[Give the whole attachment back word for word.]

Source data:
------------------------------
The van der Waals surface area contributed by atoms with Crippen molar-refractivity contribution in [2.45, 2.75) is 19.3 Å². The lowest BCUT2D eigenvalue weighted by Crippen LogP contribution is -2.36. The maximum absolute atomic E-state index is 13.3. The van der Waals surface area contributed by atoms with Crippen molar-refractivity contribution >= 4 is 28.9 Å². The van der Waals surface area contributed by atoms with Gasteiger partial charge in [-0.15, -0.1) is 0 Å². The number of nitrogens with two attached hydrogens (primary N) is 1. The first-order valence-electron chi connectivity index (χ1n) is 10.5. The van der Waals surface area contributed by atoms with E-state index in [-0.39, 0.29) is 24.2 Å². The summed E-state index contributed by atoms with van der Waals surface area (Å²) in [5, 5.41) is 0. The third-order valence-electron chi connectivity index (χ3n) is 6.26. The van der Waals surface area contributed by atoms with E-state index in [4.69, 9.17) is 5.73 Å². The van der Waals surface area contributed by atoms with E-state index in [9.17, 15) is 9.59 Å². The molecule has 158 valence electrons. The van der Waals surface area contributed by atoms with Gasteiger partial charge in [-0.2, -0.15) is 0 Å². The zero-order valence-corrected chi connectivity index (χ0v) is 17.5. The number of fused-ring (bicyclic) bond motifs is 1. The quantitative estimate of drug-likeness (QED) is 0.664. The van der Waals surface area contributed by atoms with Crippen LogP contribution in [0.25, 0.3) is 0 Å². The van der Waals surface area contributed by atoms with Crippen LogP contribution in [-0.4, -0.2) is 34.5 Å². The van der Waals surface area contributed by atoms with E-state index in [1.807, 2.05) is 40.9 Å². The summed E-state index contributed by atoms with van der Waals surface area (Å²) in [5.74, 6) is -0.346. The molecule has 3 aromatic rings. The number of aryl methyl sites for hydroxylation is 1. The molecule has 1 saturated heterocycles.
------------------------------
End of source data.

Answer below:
The van der Waals surface area contributed by atoms with Crippen molar-refractivity contribution in [2.45, 2.75) is 19.3 Å². The lowest BCUT2D eigenvalue weighted by Crippen LogP contribution is -2.36. The maximum absolute atomic E-state index is 13.3. The van der Waals surface area contributed by atoms with Crippen molar-refractivity contribution >= 4 is 28.9 Å². The van der Waals surface area contributed by atoms with Gasteiger partial charge in [-0.15, -0.1) is 0 Å². The number of nitrogens with two attached hydrogens (primary N) is 1. The first-order valence-electron chi connectivity index (χ1n) is 10.5. The van der Waals surface area contributed by atoms with E-state index in [-0.39, 0.29) is 24.2 Å². The summed E-state index contributed by atoms with van der Waals surface area (Å²) in [5, 5.41) is 0. The third-order valence-electron chi connectivity index (χ3n) is 6.26. The van der Waals surface area contributed by atoms with E-state index in [4.69, 9.17) is 5.73 Å². The van der Waals surface area contributed by atoms with E-state index in [9.17, 15) is 9.59 Å². The molecule has 158 valence electrons. The van der Waals surface area contributed by atoms with Gasteiger partial charge in [-0.2, -0.15) is 0 Å². The zero-order valence-corrected chi connectivity index (χ0v) is 17.5. The number of fused-ring (bicyclic) bond motifs is 1. The quantitative estimate of drug-likeness (QED) is 0.664. The van der Waals surface area contributed by atoms with Crippen LogP contribution in [0.25, 0.3) is 0 Å². The van der Waals surface area contributed by atoms with Crippen LogP contribution in [-0.4, -0.2) is 34.5 Å². The van der Waals surface area contributed by atoms with E-state index in [1.807, 2.05) is 40.9 Å². The summed E-state index contributed by atoms with van der Waals surface area (Å²) in [5.74, 6) is -0.346. The molecule has 3 aromatic rings. The number of aryl methyl sites for hydroxylation is 1. The molecule has 1 saturated heterocycles.